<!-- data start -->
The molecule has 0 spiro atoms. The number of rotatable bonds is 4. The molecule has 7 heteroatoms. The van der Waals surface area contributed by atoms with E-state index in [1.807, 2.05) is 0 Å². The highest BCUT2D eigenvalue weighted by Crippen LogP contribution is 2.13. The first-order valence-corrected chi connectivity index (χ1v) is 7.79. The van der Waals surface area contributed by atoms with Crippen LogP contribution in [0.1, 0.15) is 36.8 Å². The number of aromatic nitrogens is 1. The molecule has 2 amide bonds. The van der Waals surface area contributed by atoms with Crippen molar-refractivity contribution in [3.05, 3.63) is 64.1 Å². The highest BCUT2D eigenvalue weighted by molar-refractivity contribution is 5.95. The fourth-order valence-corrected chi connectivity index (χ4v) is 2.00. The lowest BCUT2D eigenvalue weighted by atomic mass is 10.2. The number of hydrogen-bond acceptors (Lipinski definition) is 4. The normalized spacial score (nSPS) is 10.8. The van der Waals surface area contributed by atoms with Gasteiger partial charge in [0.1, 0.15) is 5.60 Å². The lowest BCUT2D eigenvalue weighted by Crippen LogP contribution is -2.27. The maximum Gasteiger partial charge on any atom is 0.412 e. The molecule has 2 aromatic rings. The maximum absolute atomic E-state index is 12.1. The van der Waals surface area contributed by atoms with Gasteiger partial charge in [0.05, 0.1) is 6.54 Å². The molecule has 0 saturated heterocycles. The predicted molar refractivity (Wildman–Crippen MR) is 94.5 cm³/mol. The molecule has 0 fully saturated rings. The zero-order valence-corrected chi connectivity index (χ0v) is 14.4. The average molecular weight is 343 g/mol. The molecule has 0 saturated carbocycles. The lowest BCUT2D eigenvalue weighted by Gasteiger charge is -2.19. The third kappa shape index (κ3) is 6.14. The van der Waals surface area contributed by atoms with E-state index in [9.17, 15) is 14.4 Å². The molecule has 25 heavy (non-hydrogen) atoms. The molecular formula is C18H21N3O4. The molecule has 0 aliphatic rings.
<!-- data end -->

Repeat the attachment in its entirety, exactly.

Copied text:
The molecule has 0 spiro atoms. The number of rotatable bonds is 4. The molecule has 7 heteroatoms. The van der Waals surface area contributed by atoms with E-state index in [1.807, 2.05) is 0 Å². The highest BCUT2D eigenvalue weighted by Crippen LogP contribution is 2.13. The first-order valence-corrected chi connectivity index (χ1v) is 7.79. The van der Waals surface area contributed by atoms with Crippen LogP contribution in [0.1, 0.15) is 36.8 Å². The number of aromatic nitrogens is 1. The molecule has 2 amide bonds. The van der Waals surface area contributed by atoms with Crippen molar-refractivity contribution in [3.05, 3.63) is 64.1 Å². The highest BCUT2D eigenvalue weighted by molar-refractivity contribution is 5.95. The fourth-order valence-corrected chi connectivity index (χ4v) is 2.00. The lowest BCUT2D eigenvalue weighted by atomic mass is 10.2. The number of hydrogen-bond acceptors (Lipinski definition) is 4. The normalized spacial score (nSPS) is 10.8. The van der Waals surface area contributed by atoms with Gasteiger partial charge in [0.1, 0.15) is 5.60 Å². The lowest BCUT2D eigenvalue weighted by Crippen LogP contribution is -2.27. The maximum Gasteiger partial charge on any atom is 0.412 e. The molecule has 2 aromatic rings. The maximum absolute atomic E-state index is 12.1. The van der Waals surface area contributed by atoms with Gasteiger partial charge in [0.05, 0.1) is 6.54 Å². The molecule has 0 saturated heterocycles. The predicted molar refractivity (Wildman–Crippen MR) is 94.5 cm³/mol. The molecule has 0 fully saturated rings. The zero-order valence-corrected chi connectivity index (χ0v) is 14.4. The average molecular weight is 343 g/mol. The molecule has 0 saturated carbocycles. The lowest BCUT2D eigenvalue weighted by Gasteiger charge is -2.19. The third kappa shape index (κ3) is 6.14. The van der Waals surface area contributed by atoms with E-state index in [9.17, 15) is 14.4 Å². The molecule has 25 heavy (non-hydrogen) atoms. The molecular formula is C18H21N3O4. The molecule has 0 aliphatic rings.